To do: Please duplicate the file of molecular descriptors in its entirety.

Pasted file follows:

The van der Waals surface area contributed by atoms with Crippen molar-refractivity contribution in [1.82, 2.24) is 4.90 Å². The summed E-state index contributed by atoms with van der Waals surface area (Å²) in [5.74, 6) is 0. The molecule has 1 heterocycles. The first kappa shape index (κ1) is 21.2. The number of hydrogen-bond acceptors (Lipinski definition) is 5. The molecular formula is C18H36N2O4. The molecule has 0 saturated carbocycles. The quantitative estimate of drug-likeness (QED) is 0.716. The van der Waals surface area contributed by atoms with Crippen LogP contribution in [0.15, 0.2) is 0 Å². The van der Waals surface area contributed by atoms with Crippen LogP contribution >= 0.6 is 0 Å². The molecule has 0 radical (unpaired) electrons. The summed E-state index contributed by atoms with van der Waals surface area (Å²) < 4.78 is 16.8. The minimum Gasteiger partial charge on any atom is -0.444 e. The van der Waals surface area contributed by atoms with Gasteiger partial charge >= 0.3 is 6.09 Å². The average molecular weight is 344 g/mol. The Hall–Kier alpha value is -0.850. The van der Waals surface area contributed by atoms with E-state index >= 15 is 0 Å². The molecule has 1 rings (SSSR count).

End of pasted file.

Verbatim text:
The van der Waals surface area contributed by atoms with Crippen molar-refractivity contribution in [1.82, 2.24) is 4.90 Å². The summed E-state index contributed by atoms with van der Waals surface area (Å²) in [5.74, 6) is 0. The molecule has 1 heterocycles. The first kappa shape index (κ1) is 21.2. The number of hydrogen-bond acceptors (Lipinski definition) is 5. The molecular formula is C18H36N2O4. The molecule has 0 saturated carbocycles. The quantitative estimate of drug-likeness (QED) is 0.716. The van der Waals surface area contributed by atoms with Crippen LogP contribution in [0.15, 0.2) is 0 Å². The van der Waals surface area contributed by atoms with Crippen LogP contribution >= 0.6 is 0 Å². The molecule has 0 radical (unpaired) electrons. The summed E-state index contributed by atoms with van der Waals surface area (Å²) < 4.78 is 16.8. The minimum Gasteiger partial charge on any atom is -0.444 e. The van der Waals surface area contributed by atoms with Gasteiger partial charge >= 0.3 is 6.09 Å². The average molecular weight is 344 g/mol. The Hall–Kier alpha value is -0.850. The van der Waals surface area contributed by atoms with E-state index >= 15 is 0 Å². The molecule has 1 rings (SSSR count).